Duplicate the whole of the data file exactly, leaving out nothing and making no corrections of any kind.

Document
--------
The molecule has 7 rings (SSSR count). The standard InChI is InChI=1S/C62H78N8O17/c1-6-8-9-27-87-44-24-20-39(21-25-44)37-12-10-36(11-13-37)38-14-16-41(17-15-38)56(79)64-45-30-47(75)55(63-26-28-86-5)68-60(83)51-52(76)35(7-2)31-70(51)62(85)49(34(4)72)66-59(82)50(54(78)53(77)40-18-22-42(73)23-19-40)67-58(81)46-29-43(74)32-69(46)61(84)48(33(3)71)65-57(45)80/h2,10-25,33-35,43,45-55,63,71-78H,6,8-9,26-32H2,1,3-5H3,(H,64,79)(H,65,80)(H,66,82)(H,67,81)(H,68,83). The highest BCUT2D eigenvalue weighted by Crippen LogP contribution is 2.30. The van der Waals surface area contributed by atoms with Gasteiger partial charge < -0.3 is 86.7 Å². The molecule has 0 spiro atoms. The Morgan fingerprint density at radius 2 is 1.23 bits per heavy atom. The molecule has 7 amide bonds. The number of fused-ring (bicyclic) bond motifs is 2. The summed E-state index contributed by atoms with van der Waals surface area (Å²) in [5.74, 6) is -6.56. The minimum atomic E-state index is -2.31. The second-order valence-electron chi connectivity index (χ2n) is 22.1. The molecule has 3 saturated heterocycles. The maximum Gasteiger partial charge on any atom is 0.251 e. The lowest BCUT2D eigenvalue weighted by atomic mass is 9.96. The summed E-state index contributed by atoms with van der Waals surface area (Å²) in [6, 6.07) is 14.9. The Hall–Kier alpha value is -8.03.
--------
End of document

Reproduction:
The molecule has 7 rings (SSSR count). The standard InChI is InChI=1S/C62H78N8O17/c1-6-8-9-27-87-44-24-20-39(21-25-44)37-12-10-36(11-13-37)38-14-16-41(17-15-38)56(79)64-45-30-47(75)55(63-26-28-86-5)68-60(83)51-52(76)35(7-2)31-70(51)62(85)49(34(4)72)66-59(82)50(54(78)53(77)40-18-22-42(73)23-19-40)67-58(81)46-29-43(74)32-69(46)61(84)48(33(3)71)65-57(45)80/h2,10-25,33-35,43,45-55,63,71-78H,6,8-9,26-32H2,1,3-5H3,(H,64,79)(H,65,80)(H,66,82)(H,67,81)(H,68,83). The highest BCUT2D eigenvalue weighted by Crippen LogP contribution is 2.30. The van der Waals surface area contributed by atoms with Gasteiger partial charge < -0.3 is 86.7 Å². The molecule has 0 spiro atoms. The Morgan fingerprint density at radius 2 is 1.23 bits per heavy atom. The molecule has 7 amide bonds. The number of fused-ring (bicyclic) bond motifs is 2. The summed E-state index contributed by atoms with van der Waals surface area (Å²) in [5.74, 6) is -6.56. The minimum atomic E-state index is -2.31. The second-order valence-electron chi connectivity index (χ2n) is 22.1. The molecule has 3 saturated heterocycles. The maximum Gasteiger partial charge on any atom is 0.251 e. The lowest BCUT2D eigenvalue weighted by atomic mass is 9.96. The summed E-state index contributed by atoms with van der Waals surface area (Å²) in [6, 6.07) is 14.9. The Hall–Kier alpha value is -8.03.